"Finding out my wife, Chrissy, was pregnant for a second time brought forth a few different emotions. I was having another child so, of course, that part of me was happy,” recalls Brian Davis, Bell Buckle father of two. “But after knowing what Chrissy, and our first baby, Kendri, went through last time, I was scared. Not just for the baby, but for my wife and how her body would handle another pregnancy.”
The Davis’ first pregnancy was not a typical one. Chrissy had an incompetent cervix, which means the cervix starts to thin and dilate before it should. Their daughter, Kendri, was born at 29 weeks and spent 78 days in the NICU at Middle Tennessee Medical Center (MTMC) before she was able to go home. She is a healthy 12-year-old now.
Sometimes, the desire to have baby will overpower the fact that it could mean a risky pregnancy. Understand your risks to be better prepared.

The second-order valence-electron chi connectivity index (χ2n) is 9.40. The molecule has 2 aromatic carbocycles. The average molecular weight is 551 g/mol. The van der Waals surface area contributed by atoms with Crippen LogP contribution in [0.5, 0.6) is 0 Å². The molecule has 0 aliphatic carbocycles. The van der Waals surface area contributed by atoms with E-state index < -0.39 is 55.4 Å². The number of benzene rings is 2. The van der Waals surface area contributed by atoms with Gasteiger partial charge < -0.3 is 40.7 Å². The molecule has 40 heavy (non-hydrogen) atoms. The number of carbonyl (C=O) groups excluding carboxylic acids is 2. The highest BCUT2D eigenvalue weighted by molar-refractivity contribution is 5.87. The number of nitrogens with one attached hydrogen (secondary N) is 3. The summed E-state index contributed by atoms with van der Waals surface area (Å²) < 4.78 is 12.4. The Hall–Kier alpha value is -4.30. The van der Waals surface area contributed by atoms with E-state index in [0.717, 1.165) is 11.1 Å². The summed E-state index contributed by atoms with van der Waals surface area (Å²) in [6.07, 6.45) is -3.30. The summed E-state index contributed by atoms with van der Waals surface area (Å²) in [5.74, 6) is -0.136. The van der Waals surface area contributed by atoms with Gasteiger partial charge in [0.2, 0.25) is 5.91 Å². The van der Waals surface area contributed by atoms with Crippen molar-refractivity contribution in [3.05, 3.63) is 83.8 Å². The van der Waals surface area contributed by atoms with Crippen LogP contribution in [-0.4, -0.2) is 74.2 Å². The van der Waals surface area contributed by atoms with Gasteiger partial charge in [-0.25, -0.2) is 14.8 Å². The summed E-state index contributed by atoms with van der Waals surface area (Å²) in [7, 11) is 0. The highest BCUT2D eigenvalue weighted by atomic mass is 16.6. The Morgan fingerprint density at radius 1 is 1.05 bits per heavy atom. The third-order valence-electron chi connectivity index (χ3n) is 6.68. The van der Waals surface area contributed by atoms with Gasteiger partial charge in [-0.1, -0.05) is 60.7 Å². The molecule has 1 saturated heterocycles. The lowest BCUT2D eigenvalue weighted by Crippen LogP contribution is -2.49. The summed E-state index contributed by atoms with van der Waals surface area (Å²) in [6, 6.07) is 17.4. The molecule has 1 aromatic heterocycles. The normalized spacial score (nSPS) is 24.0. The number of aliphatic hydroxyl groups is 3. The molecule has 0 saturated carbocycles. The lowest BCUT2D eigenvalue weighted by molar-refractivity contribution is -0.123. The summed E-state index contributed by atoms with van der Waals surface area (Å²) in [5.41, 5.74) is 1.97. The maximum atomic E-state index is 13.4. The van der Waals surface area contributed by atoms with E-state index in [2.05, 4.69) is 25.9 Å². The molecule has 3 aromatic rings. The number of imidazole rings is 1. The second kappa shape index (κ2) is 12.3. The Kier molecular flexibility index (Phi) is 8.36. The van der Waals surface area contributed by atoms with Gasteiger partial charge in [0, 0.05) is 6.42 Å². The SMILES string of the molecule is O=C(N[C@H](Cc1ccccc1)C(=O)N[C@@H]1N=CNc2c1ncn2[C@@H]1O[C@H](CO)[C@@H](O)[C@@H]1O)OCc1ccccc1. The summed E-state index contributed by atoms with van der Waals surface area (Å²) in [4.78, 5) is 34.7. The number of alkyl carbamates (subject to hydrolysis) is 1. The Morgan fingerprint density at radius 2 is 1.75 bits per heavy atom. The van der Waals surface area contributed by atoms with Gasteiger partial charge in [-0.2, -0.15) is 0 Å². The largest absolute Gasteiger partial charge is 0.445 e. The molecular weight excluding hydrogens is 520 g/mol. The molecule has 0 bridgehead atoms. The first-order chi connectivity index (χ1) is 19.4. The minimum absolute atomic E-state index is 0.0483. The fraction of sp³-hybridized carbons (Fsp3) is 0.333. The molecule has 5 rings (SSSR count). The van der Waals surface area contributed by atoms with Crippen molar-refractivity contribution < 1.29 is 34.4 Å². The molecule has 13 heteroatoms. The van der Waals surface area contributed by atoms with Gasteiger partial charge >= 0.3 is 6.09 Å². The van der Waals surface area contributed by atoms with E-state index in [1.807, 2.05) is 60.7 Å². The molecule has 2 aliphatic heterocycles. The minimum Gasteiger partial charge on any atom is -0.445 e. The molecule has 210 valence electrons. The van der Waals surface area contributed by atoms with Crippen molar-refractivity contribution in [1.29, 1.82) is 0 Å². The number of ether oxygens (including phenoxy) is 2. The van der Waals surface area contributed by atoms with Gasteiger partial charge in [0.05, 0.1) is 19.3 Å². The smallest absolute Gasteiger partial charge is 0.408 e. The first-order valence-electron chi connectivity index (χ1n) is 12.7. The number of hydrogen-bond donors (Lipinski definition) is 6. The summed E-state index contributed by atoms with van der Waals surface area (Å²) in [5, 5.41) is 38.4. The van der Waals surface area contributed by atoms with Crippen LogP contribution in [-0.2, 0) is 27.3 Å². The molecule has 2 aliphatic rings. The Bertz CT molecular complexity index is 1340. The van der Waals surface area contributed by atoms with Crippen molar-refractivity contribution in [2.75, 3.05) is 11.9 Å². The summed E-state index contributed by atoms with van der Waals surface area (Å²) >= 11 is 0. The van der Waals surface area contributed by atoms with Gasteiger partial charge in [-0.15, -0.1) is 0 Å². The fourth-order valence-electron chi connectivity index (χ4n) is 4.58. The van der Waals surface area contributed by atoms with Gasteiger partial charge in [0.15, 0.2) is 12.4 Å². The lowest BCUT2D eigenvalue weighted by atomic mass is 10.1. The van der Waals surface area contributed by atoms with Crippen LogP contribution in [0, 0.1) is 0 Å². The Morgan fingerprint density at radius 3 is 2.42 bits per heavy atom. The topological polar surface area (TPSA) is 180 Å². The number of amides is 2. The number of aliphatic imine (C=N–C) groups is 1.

Prepare your family
When you know you’ve got a good chance at having high-risk pregnancy, and yet you really want to have another baby, know the risks and be ready for them. Soon-to-be fathers are part of the pregnancy, too, and it can really take a toll on them as well. The more informed they are the better.
“Was I happy? Yes. Scared? Yes. It was all of this wrapped into one ball of emotion, that was hard to talk about at the time,” says Davis. “It was her body going through it, but I was emotionally stressed as well as her. You never forget something like that.”
Of course you will discuss everything with your OB/GYN — are you ready for another baby? Go over all of the risks involved and make sure you have a complete understanding of them and what may happen. When you are fully prepared for your pregnancy and know what to expect should complications arise, you will be ready for it.